Agra (; Āgrā), the former capital of Hindustan, is a city on the banks of the river Yamuna in the northern state of Uttar Pradesh, India. It is west of the state capital, Lucknow, and south of the national capital New Delhi. With a population of 1,686,976 (2010 est.), it is one of the most populous cities in Uttar Pradesh and the 19th most populous in India. Agra can also refer to the administrative district that has its headquarters in Agra city.
The city is mentioned in the epic Mahābhārata, where it was called Agrevaṇa ("the border of the forest"). Legend ascribes the founding of the city to Raja Badal Singh, a Sikarwar Rajput king (c. 1475), whose fort, Badalgarh, stood on or near the site of the present fort. However, the 11th century Persian poet Mas'ūd Sa'd Salmān writes of a desperate assault on the fortress of Agra, then held by the Shāhī King Jayapala, by Sultan Mahmud of Ghazni. Sultan Sikandar Lodī was the first to move his capital from Delhi to Agra in 1506. He died in 1517 and his son, Ibrāhīm Lodī, remained in power there for nine more years, finally being defeated at the Battle of Panipat in 1526. Between 1540 and 1556, Afghans, beginning with Sher Shah Suri, and Hindu King Hem Chandra Vikramaditya (also called Hemu), ruled the area. It achieved fame as the capital of the Mughal Empire from 1556 to 1658. In the 18th century, it came under Jat rule. It is a major tourist destination because of its many splendid Mughal-era buildings, most notably the Tāj Mahal, Agra Fort and Fatehpūr Sikrī, all three of which are UNESCO World Heritage Sites.
This area was inhabited by the Agre clan of the Jats and hence its meaning is 'the forest of Agre people'. Ptolemy, the famous second century A.D. geographer, marked it on his map of the world as Agra. 
Though Agra's history is largely recognised with Mughal Empire, the place was established much before it and has linkages since Mahabharat period and Mahirshi Angira in 1000 BC. It is generally accepted that Sultan Sikandar Lodī, the Ruler of the Delhi Sultanate founded Agra in the year 1504. After the Sultan's death the city passed on to his son Sultan Ibrāhīm Lodī. He ruled his Sultanate from Agra until he fell fighting to Bābar in the First battle of Panipat fought in 1526.
In the year 1556, the great Hindu warrior Hemu Vikramaditya, also known as Samrat Hem Chander Vikramaditya, won the state of Agra as the Prime Minister cum Chief of Army of Adil Shah of the Afghan Sūrī Dynasty. The commander of Humāyūn / Akbar's forces in Agra, Tardi Beg Khan, was so scared of Hemu that he retreated from the city without a fight. This was Hemu's 21st continuous win since 1554, and he later went on to conquer Delhi, having his coronation at Purānā Qil'a in Delhi on 7 October 1556 and re-established the Hindu Kingdom and the Vikramaditya Dynasty in North India.
The golden age of the city began with the Mughals. It was known then as Akbarabād and remained the capital of the Mughal Empire under the Emperors Akbar, Jahāngīr and Shāh Jahān. Shāh Jahān later shifted his capital to Shāhjahānabād in the year 1649.
Since Akbarabād was one of the most important cities in India under the Mughals, it witnessed a lot of building activity. Babar, the founder of the Mughal dynasty, laid out the first formal Persian garden on the banks of river Yamuna. The garden is called the Arām Bāgh or the Garden of Relaxation. His grandson Akbar raised the towering ramparts of the Great Red Fort, besides making Agra a center for learning, arts, commerce and religion. Akbar also built a new city on the outskirts of Akbarabād called Fatehpūr Sikrī. This city was built in the form of a Mughal military camp in stone.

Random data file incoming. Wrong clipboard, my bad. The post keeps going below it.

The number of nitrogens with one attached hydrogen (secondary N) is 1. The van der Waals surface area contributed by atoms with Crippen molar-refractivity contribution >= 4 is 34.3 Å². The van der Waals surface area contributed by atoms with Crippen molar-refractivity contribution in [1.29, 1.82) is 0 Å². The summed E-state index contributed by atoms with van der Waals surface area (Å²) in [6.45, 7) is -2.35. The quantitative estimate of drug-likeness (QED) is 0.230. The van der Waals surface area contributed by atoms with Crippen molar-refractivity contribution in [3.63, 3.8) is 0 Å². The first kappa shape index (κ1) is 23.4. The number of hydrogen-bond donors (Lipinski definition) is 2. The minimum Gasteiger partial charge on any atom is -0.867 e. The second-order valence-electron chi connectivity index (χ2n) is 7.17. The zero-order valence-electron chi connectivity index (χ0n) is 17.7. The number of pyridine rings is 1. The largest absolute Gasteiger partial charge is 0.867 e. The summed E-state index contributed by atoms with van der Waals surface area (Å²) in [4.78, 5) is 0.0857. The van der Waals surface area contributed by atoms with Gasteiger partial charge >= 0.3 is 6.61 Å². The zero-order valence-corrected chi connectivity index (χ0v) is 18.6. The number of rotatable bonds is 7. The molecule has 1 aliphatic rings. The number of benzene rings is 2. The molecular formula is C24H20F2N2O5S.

His son Jahāngīr had a love of gardens and flora and fauna and laid many gardens inside the Red Fort or Lāl Qil'a. Shāh Jahān, known for his keen interest in architecture, gave Akbarabād its most prized monument, the Tāj Mahal. Built in loving memory of his wife Mumtāz Mahal, the mausoleum was completed in 1653.
Shāh Jahān later shifted the capital to Delhi during his reign, but his son Aurangzeb moved the capital back to Akbarabād, usurping his father and imprisoning him in the Fort there. Akbarabād remained the capital of India during the rule of Aurangzeb until he shifted it to Aurangabad in the Deccan in 1653. After the decline of the Mughal Empire, the city came under the influence of Marathas and was called Agra, before falling into the hands of the British Raj in 1803.
In 1835 when the Presidency of Agra was established by the British, the city became the seat of government, and just two years later it was witness to the Agra famine of 1837–38. During the Indian rebellion of 1857 British rule across India was threatened, news of the rebellion had reached Agra on 11 May and on 30 May two companies of native infantry, the 44th and 67th regiments, rebelled and marched to Delhi. The next morning native Indian troops in Agra were forced to disarm, on 15 June Gwalior (which lies south of Agra) rebelled. By 3 July the British were forced to withdraw into the fort. Two days later a small British force at Sucheta were defeated and forced to withdraw, this led to a mob sacking the city. However, the rebels moved onto Delhi which allowed the British to restore order by 8 July. Delhi fell to the British in September, the following month rebels who had fled Delhi along with rebels from Central India marched on Agra but were defeated. After this British rule was again secured over the city until the independence of India in 1947.
Agra is the birthplace of the religion known as Dīn-i Ilāhī, which flourished during the reign of Akbar and also of the Radhaswami Faith, which has around two million followers worldwide. Agra has historic linkages with Shauripur of Jainism and Runukta of Hinduism, of 1000 BC.
Tāj Mahal, Agra Fort and Fatehpur Sikri are all UNESCO World Heritage Sites.